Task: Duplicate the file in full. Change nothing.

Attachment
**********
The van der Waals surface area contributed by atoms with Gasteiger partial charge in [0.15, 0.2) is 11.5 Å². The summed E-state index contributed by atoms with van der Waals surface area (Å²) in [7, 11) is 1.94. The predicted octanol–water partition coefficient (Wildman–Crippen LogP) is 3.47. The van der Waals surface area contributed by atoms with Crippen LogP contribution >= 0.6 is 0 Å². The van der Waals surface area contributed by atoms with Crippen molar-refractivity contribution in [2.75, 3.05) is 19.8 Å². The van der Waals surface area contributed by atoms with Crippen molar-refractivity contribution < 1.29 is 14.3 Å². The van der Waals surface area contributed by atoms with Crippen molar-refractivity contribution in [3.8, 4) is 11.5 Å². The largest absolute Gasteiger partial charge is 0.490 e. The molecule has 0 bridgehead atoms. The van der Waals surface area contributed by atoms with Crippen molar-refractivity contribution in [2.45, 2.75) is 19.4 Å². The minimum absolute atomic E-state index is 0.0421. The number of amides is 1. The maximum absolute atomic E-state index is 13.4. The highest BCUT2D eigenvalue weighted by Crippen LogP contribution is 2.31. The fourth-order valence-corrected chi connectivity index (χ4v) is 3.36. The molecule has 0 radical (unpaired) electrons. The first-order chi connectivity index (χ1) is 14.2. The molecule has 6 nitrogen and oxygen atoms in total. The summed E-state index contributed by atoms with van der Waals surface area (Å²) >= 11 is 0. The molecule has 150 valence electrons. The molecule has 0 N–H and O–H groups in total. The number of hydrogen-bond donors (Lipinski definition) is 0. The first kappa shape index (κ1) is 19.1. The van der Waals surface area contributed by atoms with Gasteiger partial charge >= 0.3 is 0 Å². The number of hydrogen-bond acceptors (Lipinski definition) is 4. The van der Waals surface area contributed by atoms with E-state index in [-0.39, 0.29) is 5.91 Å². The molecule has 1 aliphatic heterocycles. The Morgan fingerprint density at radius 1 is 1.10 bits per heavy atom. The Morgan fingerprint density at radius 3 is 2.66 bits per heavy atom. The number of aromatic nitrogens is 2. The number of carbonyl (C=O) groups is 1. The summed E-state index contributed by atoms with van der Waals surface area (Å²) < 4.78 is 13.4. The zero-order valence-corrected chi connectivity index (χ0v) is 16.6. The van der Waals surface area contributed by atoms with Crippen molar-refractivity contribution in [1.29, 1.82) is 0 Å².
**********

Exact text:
The van der Waals surface area contributed by atoms with Gasteiger partial charge in [0.15, 0.2) is 11.5 Å². The summed E-state index contributed by atoms with van der Waals surface area (Å²) in [7, 11) is 1.94. The predicted octanol–water partition coefficient (Wildman–Crippen LogP) is 3.47. The van der Waals surface area contributed by atoms with Crippen LogP contribution >= 0.6 is 0 Å². The van der Waals surface area contributed by atoms with Crippen molar-refractivity contribution in [2.75, 3.05) is 19.8 Å². The van der Waals surface area contributed by atoms with Crippen molar-refractivity contribution < 1.29 is 14.3 Å². The van der Waals surface area contributed by atoms with Crippen molar-refractivity contribution in [3.8, 4) is 11.5 Å². The largest absolute Gasteiger partial charge is 0.490 e. The molecule has 0 bridgehead atoms. The van der Waals surface area contributed by atoms with Crippen molar-refractivity contribution in [2.45, 2.75) is 19.4 Å². The minimum absolute atomic E-state index is 0.0421. The number of amides is 1. The maximum absolute atomic E-state index is 13.4. The highest BCUT2D eigenvalue weighted by Crippen LogP contribution is 2.31. The fourth-order valence-corrected chi connectivity index (χ4v) is 3.36. The molecule has 0 radical (unpaired) electrons. The first-order chi connectivity index (χ1) is 14.2. The molecule has 6 nitrogen and oxygen atoms in total. The summed E-state index contributed by atoms with van der Waals surface area (Å²) >= 11 is 0. The molecule has 150 valence electrons. The molecule has 0 N–H and O–H groups in total. The number of hydrogen-bond donors (Lipinski definition) is 0. The first kappa shape index (κ1) is 19.1. The van der Waals surface area contributed by atoms with Gasteiger partial charge >= 0.3 is 0 Å². The number of hydrogen-bond acceptors (Lipinski definition) is 4. The van der Waals surface area contributed by atoms with E-state index in [-0.39, 0.29) is 5.91 Å². The molecule has 1 aliphatic heterocycles. The Morgan fingerprint density at radius 1 is 1.10 bits per heavy atom. The Morgan fingerprint density at radius 3 is 2.66 bits per heavy atom. The number of aromatic nitrogens is 2. The number of carbonyl (C=O) groups is 1. The summed E-state index contributed by atoms with van der Waals surface area (Å²) < 4.78 is 13.4. The zero-order valence-corrected chi connectivity index (χ0v) is 16.6. The van der Waals surface area contributed by atoms with Crippen molar-refractivity contribution in [1.29, 1.82) is 0 Å².